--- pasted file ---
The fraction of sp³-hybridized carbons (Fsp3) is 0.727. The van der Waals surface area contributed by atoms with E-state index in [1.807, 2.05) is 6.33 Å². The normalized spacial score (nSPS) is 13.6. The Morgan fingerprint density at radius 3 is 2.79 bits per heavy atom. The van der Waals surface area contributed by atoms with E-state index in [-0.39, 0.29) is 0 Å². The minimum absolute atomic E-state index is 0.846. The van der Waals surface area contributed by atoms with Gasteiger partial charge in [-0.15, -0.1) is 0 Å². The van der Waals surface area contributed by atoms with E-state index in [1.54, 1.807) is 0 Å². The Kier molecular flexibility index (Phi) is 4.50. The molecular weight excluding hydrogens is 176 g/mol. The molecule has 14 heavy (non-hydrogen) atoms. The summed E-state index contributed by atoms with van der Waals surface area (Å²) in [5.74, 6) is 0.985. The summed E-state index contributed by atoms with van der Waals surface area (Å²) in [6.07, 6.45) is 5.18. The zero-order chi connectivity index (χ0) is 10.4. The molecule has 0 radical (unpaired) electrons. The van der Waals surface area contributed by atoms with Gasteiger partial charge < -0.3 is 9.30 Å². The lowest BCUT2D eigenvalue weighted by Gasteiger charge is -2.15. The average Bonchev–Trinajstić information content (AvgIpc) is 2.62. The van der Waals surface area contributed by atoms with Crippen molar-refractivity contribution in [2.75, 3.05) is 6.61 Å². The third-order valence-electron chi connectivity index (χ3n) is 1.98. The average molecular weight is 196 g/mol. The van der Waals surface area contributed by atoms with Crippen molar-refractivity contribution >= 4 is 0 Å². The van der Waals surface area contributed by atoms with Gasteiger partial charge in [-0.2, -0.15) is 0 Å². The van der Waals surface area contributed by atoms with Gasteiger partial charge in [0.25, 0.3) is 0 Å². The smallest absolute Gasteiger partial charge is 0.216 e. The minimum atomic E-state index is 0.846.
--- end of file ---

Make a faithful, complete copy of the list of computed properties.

The fraction of sp³-hybridized carbons (Fsp3) is 0.727. The van der Waals surface area contributed by atoms with E-state index in [1.807, 2.05) is 6.33 Å². The normalized spacial score (nSPS) is 13.6. The Morgan fingerprint density at radius 3 is 2.79 bits per heavy atom. The van der Waals surface area contributed by atoms with E-state index in [-0.39, 0.29) is 0 Å². The minimum absolute atomic E-state index is 0.846. The van der Waals surface area contributed by atoms with Gasteiger partial charge in [-0.15, -0.1) is 0 Å². The van der Waals surface area contributed by atoms with E-state index in [1.54, 1.807) is 0 Å². The Kier molecular flexibility index (Phi) is 4.50. The molecular weight excluding hydrogens is 176 g/mol. The molecule has 14 heavy (non-hydrogen) atoms. The summed E-state index contributed by atoms with van der Waals surface area (Å²) in [5.74, 6) is 0.985. The summed E-state index contributed by atoms with van der Waals surface area (Å²) in [6.07, 6.45) is 5.18. The zero-order chi connectivity index (χ0) is 10.4. The molecule has 0 radical (unpaired) electrons. The van der Waals surface area contributed by atoms with Gasteiger partial charge < -0.3 is 9.30 Å². The lowest BCUT2D eigenvalue weighted by Gasteiger charge is -2.15. The average Bonchev–Trinajstić information content (AvgIpc) is 2.62. The van der Waals surface area contributed by atoms with Crippen molar-refractivity contribution in [2.75, 3.05) is 6.61 Å². The third-order valence-electron chi connectivity index (χ3n) is 1.98. The average molecular weight is 196 g/mol. The van der Waals surface area contributed by atoms with Crippen molar-refractivity contribution >= 4 is 0 Å². The van der Waals surface area contributed by atoms with Gasteiger partial charge in [-0.2, -0.15) is 0 Å². The van der Waals surface area contributed by atoms with Gasteiger partial charge in [0.25, 0.3) is 0 Å². The smallest absolute Gasteiger partial charge is 0.216 e. The minimum atomic E-state index is 0.846.